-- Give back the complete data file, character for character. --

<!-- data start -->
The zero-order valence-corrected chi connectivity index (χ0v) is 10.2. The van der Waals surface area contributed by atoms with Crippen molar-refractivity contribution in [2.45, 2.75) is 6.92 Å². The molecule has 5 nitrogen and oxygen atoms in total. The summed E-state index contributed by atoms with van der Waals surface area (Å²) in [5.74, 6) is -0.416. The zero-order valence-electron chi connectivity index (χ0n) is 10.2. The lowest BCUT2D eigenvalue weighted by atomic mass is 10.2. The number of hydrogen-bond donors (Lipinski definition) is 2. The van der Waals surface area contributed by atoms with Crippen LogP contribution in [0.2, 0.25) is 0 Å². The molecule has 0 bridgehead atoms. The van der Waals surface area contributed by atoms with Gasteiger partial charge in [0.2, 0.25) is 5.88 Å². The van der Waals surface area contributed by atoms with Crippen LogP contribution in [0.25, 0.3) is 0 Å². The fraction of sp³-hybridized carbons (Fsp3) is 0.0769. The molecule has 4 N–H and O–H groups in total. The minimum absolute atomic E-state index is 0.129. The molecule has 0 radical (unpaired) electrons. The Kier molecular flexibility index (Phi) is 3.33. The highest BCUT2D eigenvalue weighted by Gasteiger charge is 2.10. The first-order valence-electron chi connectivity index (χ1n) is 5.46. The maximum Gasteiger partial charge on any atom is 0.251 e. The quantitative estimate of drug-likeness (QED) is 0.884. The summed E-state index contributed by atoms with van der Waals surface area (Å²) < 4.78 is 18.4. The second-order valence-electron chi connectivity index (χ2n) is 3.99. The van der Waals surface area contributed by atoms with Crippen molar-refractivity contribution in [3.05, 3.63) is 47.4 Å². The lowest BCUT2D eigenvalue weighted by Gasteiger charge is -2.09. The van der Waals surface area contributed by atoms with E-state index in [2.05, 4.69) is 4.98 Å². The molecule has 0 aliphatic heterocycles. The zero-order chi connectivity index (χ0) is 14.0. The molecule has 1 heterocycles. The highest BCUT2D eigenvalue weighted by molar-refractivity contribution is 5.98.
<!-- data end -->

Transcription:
The zero-order valence-corrected chi connectivity index (χ0v) is 10.2. The van der Waals surface area contributed by atoms with Crippen molar-refractivity contribution in [2.45, 2.75) is 6.92 Å². The molecule has 5 nitrogen and oxygen atoms in total. The summed E-state index contributed by atoms with van der Waals surface area (Å²) in [5.74, 6) is -0.416. The zero-order valence-electron chi connectivity index (χ0n) is 10.2. The lowest BCUT2D eigenvalue weighted by atomic mass is 10.2. The number of hydrogen-bond donors (Lipinski definition) is 2. The van der Waals surface area contributed by atoms with Crippen LogP contribution in [0.2, 0.25) is 0 Å². The molecule has 0 bridgehead atoms. The van der Waals surface area contributed by atoms with Gasteiger partial charge in [0.2, 0.25) is 5.88 Å². The van der Waals surface area contributed by atoms with Crippen LogP contribution in [0.25, 0.3) is 0 Å². The fraction of sp³-hybridized carbons (Fsp3) is 0.0769. The molecule has 4 N–H and O–H groups in total. The minimum absolute atomic E-state index is 0.129. The molecule has 0 radical (unpaired) electrons. The Kier molecular flexibility index (Phi) is 3.33. The highest BCUT2D eigenvalue weighted by Gasteiger charge is 2.10. The first-order valence-electron chi connectivity index (χ1n) is 5.46. The maximum Gasteiger partial charge on any atom is 0.251 e. The quantitative estimate of drug-likeness (QED) is 0.884. The summed E-state index contributed by atoms with van der Waals surface area (Å²) < 4.78 is 18.4. The second-order valence-electron chi connectivity index (χ2n) is 3.99. The van der Waals surface area contributed by atoms with Crippen molar-refractivity contribution in [3.05, 3.63) is 47.4 Å². The lowest BCUT2D eigenvalue weighted by Gasteiger charge is -2.09. The van der Waals surface area contributed by atoms with E-state index in [2.05, 4.69) is 4.98 Å². The molecule has 0 aliphatic heterocycles. The zero-order chi connectivity index (χ0) is 14.0. The molecule has 1 heterocycles. The highest BCUT2D eigenvalue weighted by molar-refractivity contribution is 5.98.